Paying close attention to the assignment can also help you plan your essay more easily. Read the assignment carefully, and once you've established your thesis statement, go back and reread the assignment to make sure you're meeting its requirements. For example, many assignments ask you to support your argument with a certain number of facts or reasons; other assignments might ask you to avoid stating personal opinions. Whatever the assignment, it is your obligation as a careful (and smart) writer to read the rules carefully and obey them.
Often the requirement that gets ignored, or forgotten, is the length requirement. When an assignment calls for 300 words, it usually means that exactly, and you may well be penalized if your essay is significantly shorter or longer than the stipulated length. In general, if you come within 25–50 words either way of the required length, you'll be safe. No reader is likely to count as carefully as you do, but you definitely should be aware of length requirements and how closely you are meeting them.
The professional way to count words does not count every individual word equally; little words like a, an, and the do not count as whole words. Instead, most official word counts figure that approximately four to five characters constitute a word. Thus, to be absolutely precise, you count the number of characters in a line (including spaces), and then count the number of lines in your document, and that gives you the official word count. If you are writing on a computer, choose to use its word count tool, and note that the computer's program is probably counting in the official way.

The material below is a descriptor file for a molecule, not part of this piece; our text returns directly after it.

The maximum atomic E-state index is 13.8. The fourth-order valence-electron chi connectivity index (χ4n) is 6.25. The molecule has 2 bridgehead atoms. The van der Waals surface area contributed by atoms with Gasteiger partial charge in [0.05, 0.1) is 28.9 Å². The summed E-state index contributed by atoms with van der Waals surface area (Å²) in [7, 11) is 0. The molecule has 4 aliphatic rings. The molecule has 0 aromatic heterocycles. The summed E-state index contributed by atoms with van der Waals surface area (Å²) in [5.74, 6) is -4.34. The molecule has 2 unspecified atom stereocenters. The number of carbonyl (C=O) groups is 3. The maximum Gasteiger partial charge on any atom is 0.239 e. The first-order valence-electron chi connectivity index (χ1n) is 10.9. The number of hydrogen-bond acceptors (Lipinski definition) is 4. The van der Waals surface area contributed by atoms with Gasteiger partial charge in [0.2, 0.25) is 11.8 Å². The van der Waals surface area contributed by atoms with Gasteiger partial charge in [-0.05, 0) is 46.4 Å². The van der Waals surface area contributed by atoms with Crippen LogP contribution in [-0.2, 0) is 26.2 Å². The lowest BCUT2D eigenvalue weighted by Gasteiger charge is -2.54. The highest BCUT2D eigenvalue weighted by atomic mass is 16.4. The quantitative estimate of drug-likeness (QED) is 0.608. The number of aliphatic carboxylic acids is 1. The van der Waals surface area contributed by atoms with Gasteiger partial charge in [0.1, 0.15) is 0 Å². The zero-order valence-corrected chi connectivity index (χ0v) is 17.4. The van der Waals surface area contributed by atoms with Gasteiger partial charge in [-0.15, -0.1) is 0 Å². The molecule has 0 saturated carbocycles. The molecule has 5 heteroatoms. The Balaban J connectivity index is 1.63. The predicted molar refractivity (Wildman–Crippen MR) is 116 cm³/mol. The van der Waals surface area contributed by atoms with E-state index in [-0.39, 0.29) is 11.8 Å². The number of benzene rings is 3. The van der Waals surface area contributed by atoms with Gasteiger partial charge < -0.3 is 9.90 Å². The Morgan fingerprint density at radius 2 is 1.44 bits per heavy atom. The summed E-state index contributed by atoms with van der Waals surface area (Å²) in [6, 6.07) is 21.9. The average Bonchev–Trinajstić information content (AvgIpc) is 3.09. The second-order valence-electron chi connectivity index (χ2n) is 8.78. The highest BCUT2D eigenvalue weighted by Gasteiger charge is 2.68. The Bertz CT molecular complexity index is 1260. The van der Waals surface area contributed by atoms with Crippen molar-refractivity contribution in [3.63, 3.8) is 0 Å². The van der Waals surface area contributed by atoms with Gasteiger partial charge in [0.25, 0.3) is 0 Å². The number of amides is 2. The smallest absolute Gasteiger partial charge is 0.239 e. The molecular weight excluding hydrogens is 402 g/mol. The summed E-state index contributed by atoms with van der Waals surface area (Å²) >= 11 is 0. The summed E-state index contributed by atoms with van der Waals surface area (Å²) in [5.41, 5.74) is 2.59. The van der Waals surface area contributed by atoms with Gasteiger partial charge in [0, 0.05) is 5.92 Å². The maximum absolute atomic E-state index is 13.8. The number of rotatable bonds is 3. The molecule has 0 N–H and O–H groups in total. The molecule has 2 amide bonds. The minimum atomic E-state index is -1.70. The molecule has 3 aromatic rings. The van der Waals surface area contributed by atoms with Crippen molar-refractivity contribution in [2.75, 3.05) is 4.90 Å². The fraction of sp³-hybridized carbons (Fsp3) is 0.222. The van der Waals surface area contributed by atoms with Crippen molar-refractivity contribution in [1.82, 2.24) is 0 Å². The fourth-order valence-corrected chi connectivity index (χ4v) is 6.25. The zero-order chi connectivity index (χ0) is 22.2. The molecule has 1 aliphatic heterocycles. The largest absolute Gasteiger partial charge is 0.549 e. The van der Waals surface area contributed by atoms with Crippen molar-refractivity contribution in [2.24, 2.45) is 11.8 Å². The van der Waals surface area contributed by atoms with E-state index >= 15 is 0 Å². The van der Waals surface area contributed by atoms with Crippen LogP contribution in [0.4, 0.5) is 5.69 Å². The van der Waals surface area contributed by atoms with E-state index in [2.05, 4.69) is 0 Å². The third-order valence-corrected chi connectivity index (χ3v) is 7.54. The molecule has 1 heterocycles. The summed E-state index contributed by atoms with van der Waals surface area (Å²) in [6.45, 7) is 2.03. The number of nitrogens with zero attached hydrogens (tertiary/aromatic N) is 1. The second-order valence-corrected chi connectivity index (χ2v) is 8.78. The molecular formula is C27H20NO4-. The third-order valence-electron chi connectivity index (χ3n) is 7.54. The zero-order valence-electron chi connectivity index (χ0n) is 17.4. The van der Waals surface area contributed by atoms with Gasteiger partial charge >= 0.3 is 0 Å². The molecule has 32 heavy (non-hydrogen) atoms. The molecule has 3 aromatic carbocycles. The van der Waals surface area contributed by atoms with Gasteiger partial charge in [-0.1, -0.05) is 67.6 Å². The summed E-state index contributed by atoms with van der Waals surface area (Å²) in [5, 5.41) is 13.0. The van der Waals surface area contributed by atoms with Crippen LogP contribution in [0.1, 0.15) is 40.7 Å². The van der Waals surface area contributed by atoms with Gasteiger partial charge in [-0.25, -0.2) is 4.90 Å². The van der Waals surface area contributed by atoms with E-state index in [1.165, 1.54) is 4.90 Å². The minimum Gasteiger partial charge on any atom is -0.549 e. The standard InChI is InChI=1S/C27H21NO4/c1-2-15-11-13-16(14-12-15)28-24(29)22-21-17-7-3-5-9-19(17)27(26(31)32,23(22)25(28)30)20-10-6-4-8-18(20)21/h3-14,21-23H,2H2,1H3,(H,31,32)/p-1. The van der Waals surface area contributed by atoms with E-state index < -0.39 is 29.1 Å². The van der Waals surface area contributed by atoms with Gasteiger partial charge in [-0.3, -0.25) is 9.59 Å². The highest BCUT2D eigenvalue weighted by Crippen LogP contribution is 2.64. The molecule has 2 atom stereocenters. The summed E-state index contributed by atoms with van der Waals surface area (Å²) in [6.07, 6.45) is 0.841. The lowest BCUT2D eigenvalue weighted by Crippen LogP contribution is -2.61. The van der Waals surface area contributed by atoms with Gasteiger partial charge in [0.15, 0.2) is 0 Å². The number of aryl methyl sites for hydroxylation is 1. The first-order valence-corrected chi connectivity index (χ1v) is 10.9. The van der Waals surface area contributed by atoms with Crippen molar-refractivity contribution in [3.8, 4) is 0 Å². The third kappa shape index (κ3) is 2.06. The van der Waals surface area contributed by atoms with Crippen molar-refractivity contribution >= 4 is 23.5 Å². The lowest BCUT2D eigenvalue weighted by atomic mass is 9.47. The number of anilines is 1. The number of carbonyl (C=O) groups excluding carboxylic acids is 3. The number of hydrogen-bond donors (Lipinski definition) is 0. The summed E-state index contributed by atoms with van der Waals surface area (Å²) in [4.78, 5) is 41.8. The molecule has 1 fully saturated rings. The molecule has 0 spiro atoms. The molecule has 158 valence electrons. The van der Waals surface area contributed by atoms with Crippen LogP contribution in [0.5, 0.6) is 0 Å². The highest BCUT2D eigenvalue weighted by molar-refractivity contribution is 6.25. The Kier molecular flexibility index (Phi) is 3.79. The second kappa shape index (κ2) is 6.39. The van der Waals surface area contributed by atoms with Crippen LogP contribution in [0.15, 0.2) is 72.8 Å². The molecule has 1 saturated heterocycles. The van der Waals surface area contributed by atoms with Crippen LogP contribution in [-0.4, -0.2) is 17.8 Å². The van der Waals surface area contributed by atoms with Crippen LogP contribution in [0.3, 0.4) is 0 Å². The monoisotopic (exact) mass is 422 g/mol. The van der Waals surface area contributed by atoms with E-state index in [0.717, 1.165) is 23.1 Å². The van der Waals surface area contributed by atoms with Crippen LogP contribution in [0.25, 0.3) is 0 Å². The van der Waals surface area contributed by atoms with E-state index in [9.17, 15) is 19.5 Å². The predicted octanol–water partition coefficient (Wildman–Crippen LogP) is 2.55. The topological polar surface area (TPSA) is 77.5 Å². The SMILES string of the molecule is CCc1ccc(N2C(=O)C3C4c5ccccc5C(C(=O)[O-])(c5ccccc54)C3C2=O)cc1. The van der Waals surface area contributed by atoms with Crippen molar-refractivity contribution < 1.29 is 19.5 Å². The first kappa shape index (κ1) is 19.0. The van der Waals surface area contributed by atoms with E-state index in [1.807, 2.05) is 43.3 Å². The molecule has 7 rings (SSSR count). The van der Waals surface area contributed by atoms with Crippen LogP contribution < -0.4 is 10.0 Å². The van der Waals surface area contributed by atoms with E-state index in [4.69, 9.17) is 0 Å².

Step 4: Double-Check Your Thesis Before You Write
Before you begin the actual drafting of your essay, reread the assignment and double-check your thesis statement to assure yourself that you are responding directly and precisely to the assignment. Check to see that you have developed a thesis that both states a point of view and is sufficiently focused to serve as the guiding statement throughout your essay.
Practice: Developing Thesis Statements
Take five minutes and develop three possible thesis statements for each of these essay topics. Remember to write a narrow statement that presents a point of view and directly addresses the assigned topic. Be sure to follow the four steps outlined in this lesson as you develop your thesis statements.
|1. Write an essay about coeducation in middle schools in America.|
|2. Write an essay about the use of school uniforms in middle schools in America.|